NEW YORK — The brilliant literary editor Robert Gottlieb, whose career began with Joseph Heller’s “Catch-22” and spanned decades with Pulitzer Prize–winning masterpieces like Toni Morrison’s “Beloved” and Robert Caro’s “The Power Broker,” has passed away at age 92.
According to a statement from Knopf Doubleday Publishing Group, Gottlieb passed away on Wednesday at a hospital in New York from natural causes. Caro, who collaborated with Gottlieb for years on his biographies of Lyndon Johnson and was featured with him in the documentary “Turn Every Page” last year, said in a statement that he had never worked with an editor who was more sensitive to the writing process.
“From the day 52 years ago that we first looked at my pages together, Bob understood what I was trying to do and made it possible for me to take the time, and do the work, I needed to do,” Caro said in a statement. “People talk to me about some of the triumphant moments Bob and I shared, but today I remember other moments, tough ones, and I remember how Bob was always, always, for half a century, there for me. He was a great friend, and today I mourn my friend with all my heart.”
The fifth and presumably final volume of Caro’s highly anticipated Johnson books, a series that began nearly 50 years ago, is still being written. A spokesman for Knopf Doubleday declined to comment on the potential editor for the book.
After World War II, Gottlieb had one of the best runs of any editor and contributed to the development of the modern publishing canon. He was tall and confident, with dark, curly hair, and dark-rimmed spectacles.
Future Nobel laureates Morrison, Doris Lessing, and V.S. Naipaul contributed to his literary works, along with John le Carré’s spy novels, Michael Crichton’s science fiction thrillers, Nora Ephron’s essays, and Caro’s nonfiction epics.
He also edited the autobiographies of Lauren Bacall, Katharine Hepburn, and Katharine Graham, editor of the Washington Post, whose “Personal History” won a Pulitzer Prize and inspired Bill Clinton to sign with Alfred A. Knopf in part so that he could collaborate with Gottlieb on his post-presidential biography “My Life.”
“Bob Gottlieb was a fabulous editor and a fascinating man,” Clinton said in a statement. “I liked him and admired him very much, even when he pushed, and sometimes ordered, me to write not just about the people and work that shaped my life, but also how I felt about it all.”
Gottlieb was a remarkable individual who claimed to have read “War and Peace” in a single weekend (some accounts restricted it to a single day) and who also accumulated plastic purses that filled shelves above his bed. Gottlieb was also uncommonly well-read and unpretentious. He was just as receptive to “Miss Piggy’s Guide to Life” as he was to Chaim Potok’s writings. A bronze paperweight with the words “GIVE THE READER A BREAK” carved on it that was given to him when he first entered the publishing industry sat on his desk for decades.
One of the last active editors from the pre-corporate age of publishing was Gottlieb. His career as editor-in-chief of Simon & Schuster and afterwards Alfred A. Knopf, where he most recently served as an editor-at-large, is where he built his reputation.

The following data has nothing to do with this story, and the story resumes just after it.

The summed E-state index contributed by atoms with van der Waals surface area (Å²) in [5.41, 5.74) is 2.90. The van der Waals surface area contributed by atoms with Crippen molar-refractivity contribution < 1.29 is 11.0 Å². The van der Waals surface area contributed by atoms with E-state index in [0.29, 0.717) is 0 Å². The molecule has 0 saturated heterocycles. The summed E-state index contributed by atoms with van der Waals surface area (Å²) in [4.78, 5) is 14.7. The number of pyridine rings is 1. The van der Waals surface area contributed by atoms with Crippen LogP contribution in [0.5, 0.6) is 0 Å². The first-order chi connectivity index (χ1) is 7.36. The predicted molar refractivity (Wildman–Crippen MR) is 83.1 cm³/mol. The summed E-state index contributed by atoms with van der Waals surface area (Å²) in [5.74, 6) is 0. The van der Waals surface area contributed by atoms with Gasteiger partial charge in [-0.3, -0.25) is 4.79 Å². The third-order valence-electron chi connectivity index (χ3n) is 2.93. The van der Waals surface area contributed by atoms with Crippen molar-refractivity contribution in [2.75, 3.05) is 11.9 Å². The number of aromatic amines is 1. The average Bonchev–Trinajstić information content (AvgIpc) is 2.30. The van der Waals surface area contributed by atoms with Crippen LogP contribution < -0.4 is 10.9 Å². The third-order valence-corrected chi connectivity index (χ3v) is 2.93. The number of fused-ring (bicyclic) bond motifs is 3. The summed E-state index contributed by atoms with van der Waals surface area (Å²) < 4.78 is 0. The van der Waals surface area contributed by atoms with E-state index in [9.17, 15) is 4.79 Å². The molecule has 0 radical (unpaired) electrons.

But he was also a skilled prose stylist and served as editor of The New Yorker for five years before leaving due to “conceptual differences” with publisher S.I. Newhouse. He published book reviews for The New York Times and dance critique for The New York Observer.
He co-authored “A Certain Style: The Art of the Plastic Handbag, 1949-59,” penned a brief biography of George Balanchine, and curated renowned collections of jazz commentary and lyrics from the 20th century. His autobiography, “Avid Reader,” was published in 2016.
He had three children during his two marriages, the second to actress Maria Tucci. Otherwise, he was so preoccupied with his work—he was reviewing early drafts of a Cynthia Ozick novel while keeping track of his wife’s contractions—that Thomas Mallon described him as living a “busman’s holiday without any brakes.”
Editing was described as “a service job” by Robert Gottlieb in “Turn Every Page,” a collaborative biography of Caro and Gottlieb that was directed by Lizzie Gottlieb, the editor’s daughter. While maintaining that the ideal editor-writer relationship was “an equivalence of strength,” in which each shared the best of their talents, he would constantly remind himself that the manuscripts he laboured over were not his own.
“I am not egoless,” he acknowledged to his daughter.
Gottlieb, who was born and raised in Manhattan, claimed he was born with “extra drive.” He had always been a voracious reader, recalling checking out as many as four books a day from his neighborhood library. He used to go to the Columbia University library as a teen to search up old issues of Publishers Weekly and check out the bestselling lists.
He eventually enrolled at Columbia, where he eventually earned a degree in 1952. After spending two years studying at Cambridge University in England and working briefly in the theater, Gottlieb joined Simon & Schuster as an editorial assistant in 1955. He claimed to have taken the job to support his wife and child but was so self-assured that he still thought of himself as “a better reader than anybody else,” he recalled in the documentary.